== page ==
‘Adamawa REC Seeking Protection From Another Court To Run Away’ – INEC Prosecutor Fumes

 

Hudu Yunusa-Ari
Hudu Yunusa-Ari

The arraignment of the Adamawa State Resident Electoral Commissioner (REC), Hudu Yunusa-Ari, Wednesday, failed as he did not appear at an Adamawa High Court in Yola.

Recall that the Independent National Electoral Commission (INEC) filed charges against the Adamawa REC for controversially declaring the governorship candidate of the All Progressives Congress) in Adamawa State, Aisha Dahiru (Binani), winner of the last governorship election in the State.

INEC however cancelled the declaration and announced incumbent Adamawa State Governor and Peoples Democratic Party’s candidate, Ahmadu Fintiri, the winner of the poll.

The electoral commission, which declared the REC’s action as illegal and criminal, last week announced that it was set to prosecute the REC and that his arraignment had been fixed for Wednesday.

Moreso, ahead of the appearance, the APC governorship candidate, Binani, approached the Federal High Court in Abuja on Monday and obtained an interim order stopping the prosecution of the REC.

Information Nigeria reports that the prosecuting counsel for INEC, Rotimi Jacobs, appeared on Wednesday before Justice Benjamin Lawan of the Adamawa State High Court in Yola for Yunusa-Ari’s arraignment but realised the REC was absent.

On the realisation, Jacobs expressed disappointment, contending that the Abuja suit stopping Yunusa-Ari’s trial was an abuse of court processes.

READ ALSO: Court Restrains INEC, AGF From Prosecuting Suspended Adamawa REC, Yunusa-Ari

“My Lord, we read in the news that the defendant had obtained an order restraining both the prosecution and the high court from proceeding with his trial. I want to note that the alleged offences as preferred against him are serious offences. But it appears the defendant is running away considering his decision to seek protection from another court of concurrent jurisdiction,” Jacobs said.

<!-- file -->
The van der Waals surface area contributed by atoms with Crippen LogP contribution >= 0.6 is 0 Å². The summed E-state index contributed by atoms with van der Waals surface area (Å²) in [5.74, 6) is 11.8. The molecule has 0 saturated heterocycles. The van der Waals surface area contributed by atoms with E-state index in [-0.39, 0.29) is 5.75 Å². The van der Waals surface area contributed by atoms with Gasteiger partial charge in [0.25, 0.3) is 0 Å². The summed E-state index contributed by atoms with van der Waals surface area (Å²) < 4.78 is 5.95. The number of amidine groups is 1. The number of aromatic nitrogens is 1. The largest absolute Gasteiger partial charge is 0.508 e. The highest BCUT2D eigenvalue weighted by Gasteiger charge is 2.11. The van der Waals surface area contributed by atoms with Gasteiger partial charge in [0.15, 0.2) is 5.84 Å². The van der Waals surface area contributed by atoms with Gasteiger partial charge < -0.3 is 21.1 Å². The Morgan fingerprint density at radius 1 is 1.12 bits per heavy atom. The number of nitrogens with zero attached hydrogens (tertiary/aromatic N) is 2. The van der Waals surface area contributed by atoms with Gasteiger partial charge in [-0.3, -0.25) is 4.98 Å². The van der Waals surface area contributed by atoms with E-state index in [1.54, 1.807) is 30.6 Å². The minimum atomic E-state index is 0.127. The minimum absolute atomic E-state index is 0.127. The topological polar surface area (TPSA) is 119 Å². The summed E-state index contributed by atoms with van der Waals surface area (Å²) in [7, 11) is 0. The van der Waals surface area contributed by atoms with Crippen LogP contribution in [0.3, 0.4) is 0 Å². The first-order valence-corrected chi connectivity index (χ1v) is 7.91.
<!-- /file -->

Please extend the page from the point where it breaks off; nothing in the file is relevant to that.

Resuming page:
In response, Justice Lawan said he would rather defer to the Abuja court and stay action on the charges until the Abuja lawsuit was determined.

INEC’s National Commissioner and Chairman, Information and Voter Education Committee, Festus Okoye, told The Punch that the commission had been served with the Abuja court order and had directed its legal team to study it with a view to challenging it in court.

“The commission has been served with an order restraining it from proceeding with the arraignment and trial of the Resident Electoral Commissioner and inviting it to show cause why the order should not be sustained.

“The commission has consulted its legal department and legal team and charged them with the task of studying the said ex parte order and are making the necessary representation before the Federal High Court.

“The legal team will weigh all the constitutional and legal options available to the commission and determine whether the Federal High Court is vested with the requisite jurisdiction to entertain the matter and whether it can halt the prosecution of the Resident Electoral Commissioner.

“In other words, the legal team may show cause why the ex parte order should be discharged to enable the prosecution to proceed,” Okoye said.

He further assured that INEC would “diligently and professionally and in collaboration with the Nigerian Bar Association file and prosecute all electoral offenders whose case files have been handed over to it for prosecution.”

He also reiterated INEC’s campaign for the establishment of an Electoral Offences Commission “that will be charged with the task of investigation, arrest and prosecution of electoral offenders.”

“Nigeria must find ways and means of breaking the cycle of electoral impunity,” he added.